President Goodluck Jonathan and his South African counterpart, Jacob Zuma, are two of 144 persons expected to provide evidence in the on-going trial of Henry Okah, who is accused of masterminding the deadly Independence Day bomb blasts in Abuja, in 2010.
Mr. Okah, whose trial began last Monday, 2 years after he was arrested from his home in Johannesburg, faces a possible life sentence if convicted of the terrorism charges brought against him by the South African Police Service (SAPS).
Mr. Okah’s defence attorneys seem determined to prevent this and have prepared a long line-up of persons whom they insist the South African tax payers must transport to the South Gauteng High Court, Johannesburg, to give evidence in the much publicised case. The attorneys rejected the prosecutors’ attempt to cut the foreseen costs, insisting that “all witnesses required by the defence will be brought to South Africa at the expense of the South African government”.
Mr Okah’s defence team rejected an offer which would see the accused, the judge and court officials taking a trip to Nigeria to question the witnesses, most of them Nigerian residents. The team also rejected an offer to conduct the interview by Skype, a voice-over-internet programme which could afford a video/voice interview, across the two countries.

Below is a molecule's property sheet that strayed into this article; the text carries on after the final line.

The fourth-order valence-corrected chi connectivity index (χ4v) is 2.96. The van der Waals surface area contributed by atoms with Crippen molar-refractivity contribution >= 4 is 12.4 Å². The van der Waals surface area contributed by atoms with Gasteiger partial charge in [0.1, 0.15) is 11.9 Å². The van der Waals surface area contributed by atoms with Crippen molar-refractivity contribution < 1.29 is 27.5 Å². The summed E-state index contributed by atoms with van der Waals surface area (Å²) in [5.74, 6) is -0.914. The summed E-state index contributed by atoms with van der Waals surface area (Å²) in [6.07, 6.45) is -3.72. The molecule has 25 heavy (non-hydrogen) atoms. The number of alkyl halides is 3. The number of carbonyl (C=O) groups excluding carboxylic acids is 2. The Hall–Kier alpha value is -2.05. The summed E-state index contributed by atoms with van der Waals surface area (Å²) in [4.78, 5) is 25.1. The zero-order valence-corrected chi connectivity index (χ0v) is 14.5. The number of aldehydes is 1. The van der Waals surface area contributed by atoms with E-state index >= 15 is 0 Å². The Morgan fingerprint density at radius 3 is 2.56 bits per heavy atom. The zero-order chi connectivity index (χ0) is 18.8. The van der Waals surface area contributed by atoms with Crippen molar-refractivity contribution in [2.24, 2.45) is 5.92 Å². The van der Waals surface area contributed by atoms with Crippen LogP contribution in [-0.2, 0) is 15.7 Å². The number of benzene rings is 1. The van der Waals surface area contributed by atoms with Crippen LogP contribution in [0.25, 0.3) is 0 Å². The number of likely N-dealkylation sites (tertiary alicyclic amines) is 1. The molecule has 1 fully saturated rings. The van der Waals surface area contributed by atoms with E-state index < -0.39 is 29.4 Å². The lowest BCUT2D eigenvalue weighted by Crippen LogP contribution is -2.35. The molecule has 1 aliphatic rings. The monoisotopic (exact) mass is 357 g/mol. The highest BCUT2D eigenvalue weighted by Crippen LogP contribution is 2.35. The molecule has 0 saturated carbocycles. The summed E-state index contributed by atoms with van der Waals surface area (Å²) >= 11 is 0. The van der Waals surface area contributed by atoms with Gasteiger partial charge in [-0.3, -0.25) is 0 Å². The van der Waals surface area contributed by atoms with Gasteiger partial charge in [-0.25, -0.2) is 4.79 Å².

“This option was also dismissed by the defence team in a pre-trial hearing and considered unviable as witnesses are in a foreign country and are not subject to jurisdiction of South African courts which will be powerless even if the witness is found to have committed perjury,” documents exclusively obtained by PREMIUM TIMES stated.
Mr. Okah’s witness list is a dramatic composition of prominent Nigerians led by the president. The Delta State Governor, Emmanuel Uduaghan, is also expected to testify in Johannesburg.
Some members of President Jonathan’s cabinet have also been lined up to proceed to South Africa to say what they know about the accomplice. They include the controversial Minister of Petroleum Resources, Diezani Alison-Madueke; the Minister of the Niger Delta, Godsday Orubebe; and the Minister of Justice, Mohammed Adoke. Two former cabinet members, Ministers of Justice and Defence, Michael Aondoakaa and Godwin Abbe, also made the long list.
Also listed is a presidential aide, Oronto Douglas, and another ally of Mr. Jonathan, Tony Uranta.
Two media moguls, Nduka Obaigbena, the publisher of Thisday newspapers, and Raymond Dokpesi, who owns one of Nigeria’s major private television stations, AIT, have also been included in Mr. Okah’s witness list.
– Premium Times